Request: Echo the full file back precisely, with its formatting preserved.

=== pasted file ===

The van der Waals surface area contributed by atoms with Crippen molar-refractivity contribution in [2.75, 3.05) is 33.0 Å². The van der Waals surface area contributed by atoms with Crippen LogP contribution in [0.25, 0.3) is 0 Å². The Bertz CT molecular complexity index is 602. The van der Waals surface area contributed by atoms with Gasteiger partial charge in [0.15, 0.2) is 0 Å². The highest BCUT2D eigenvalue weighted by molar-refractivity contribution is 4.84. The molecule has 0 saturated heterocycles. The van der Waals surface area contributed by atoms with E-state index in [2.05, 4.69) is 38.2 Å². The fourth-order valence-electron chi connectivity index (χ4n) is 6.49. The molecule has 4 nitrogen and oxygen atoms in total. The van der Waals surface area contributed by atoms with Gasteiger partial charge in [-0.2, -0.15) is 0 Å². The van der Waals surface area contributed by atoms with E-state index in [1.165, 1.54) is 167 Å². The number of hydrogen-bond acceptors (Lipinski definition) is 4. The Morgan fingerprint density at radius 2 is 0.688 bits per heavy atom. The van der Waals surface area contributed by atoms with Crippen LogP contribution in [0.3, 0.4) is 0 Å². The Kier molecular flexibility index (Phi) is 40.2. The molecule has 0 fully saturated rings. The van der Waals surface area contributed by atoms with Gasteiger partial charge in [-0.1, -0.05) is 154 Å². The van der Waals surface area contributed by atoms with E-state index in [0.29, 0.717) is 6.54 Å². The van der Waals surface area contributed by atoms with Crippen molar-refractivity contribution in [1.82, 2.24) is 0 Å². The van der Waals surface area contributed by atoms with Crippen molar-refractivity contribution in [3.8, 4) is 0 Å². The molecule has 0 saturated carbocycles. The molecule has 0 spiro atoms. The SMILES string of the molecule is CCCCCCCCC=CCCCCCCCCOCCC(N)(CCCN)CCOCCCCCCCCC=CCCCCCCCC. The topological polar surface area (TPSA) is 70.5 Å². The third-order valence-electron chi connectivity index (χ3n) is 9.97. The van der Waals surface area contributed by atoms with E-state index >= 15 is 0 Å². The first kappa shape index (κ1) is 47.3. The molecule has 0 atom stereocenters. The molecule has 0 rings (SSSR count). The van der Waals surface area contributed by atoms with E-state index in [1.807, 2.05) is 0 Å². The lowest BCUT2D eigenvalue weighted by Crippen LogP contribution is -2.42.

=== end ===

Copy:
The van der Waals surface area contributed by atoms with Crippen molar-refractivity contribution in [2.75, 3.05) is 33.0 Å². The van der Waals surface area contributed by atoms with Crippen LogP contribution in [0.25, 0.3) is 0 Å². The Bertz CT molecular complexity index is 602. The van der Waals surface area contributed by atoms with Gasteiger partial charge in [0.15, 0.2) is 0 Å². The highest BCUT2D eigenvalue weighted by molar-refractivity contribution is 4.84. The molecule has 0 saturated heterocycles. The van der Waals surface area contributed by atoms with E-state index in [2.05, 4.69) is 38.2 Å². The fourth-order valence-electron chi connectivity index (χ4n) is 6.49. The molecule has 4 nitrogen and oxygen atoms in total. The van der Waals surface area contributed by atoms with Gasteiger partial charge in [-0.2, -0.15) is 0 Å². The van der Waals surface area contributed by atoms with E-state index in [1.165, 1.54) is 167 Å². The number of hydrogen-bond acceptors (Lipinski definition) is 4. The Morgan fingerprint density at radius 2 is 0.688 bits per heavy atom. The van der Waals surface area contributed by atoms with Crippen LogP contribution in [0.3, 0.4) is 0 Å². The Kier molecular flexibility index (Phi) is 40.2. The molecule has 0 fully saturated rings. The van der Waals surface area contributed by atoms with Gasteiger partial charge in [-0.1, -0.05) is 154 Å². The van der Waals surface area contributed by atoms with E-state index in [0.29, 0.717) is 6.54 Å². The van der Waals surface area contributed by atoms with Crippen molar-refractivity contribution in [1.82, 2.24) is 0 Å². The van der Waals surface area contributed by atoms with Crippen molar-refractivity contribution in [3.8, 4) is 0 Å². The molecule has 0 saturated carbocycles. The molecule has 0 spiro atoms. The SMILES string of the molecule is CCCCCCCCC=CCCCCCCCCOCCC(N)(CCCN)CCOCCCCCCCCC=CCCCCCCCC. The topological polar surface area (TPSA) is 70.5 Å². The third-order valence-electron chi connectivity index (χ3n) is 9.97. The van der Waals surface area contributed by atoms with E-state index >= 15 is 0 Å². The first kappa shape index (κ1) is 47.3. The molecule has 0 atom stereocenters. The molecule has 0 rings (SSSR count). The van der Waals surface area contributed by atoms with E-state index in [1.807, 2.05) is 0 Å². The lowest BCUT2D eigenvalue weighted by Crippen LogP contribution is -2.42.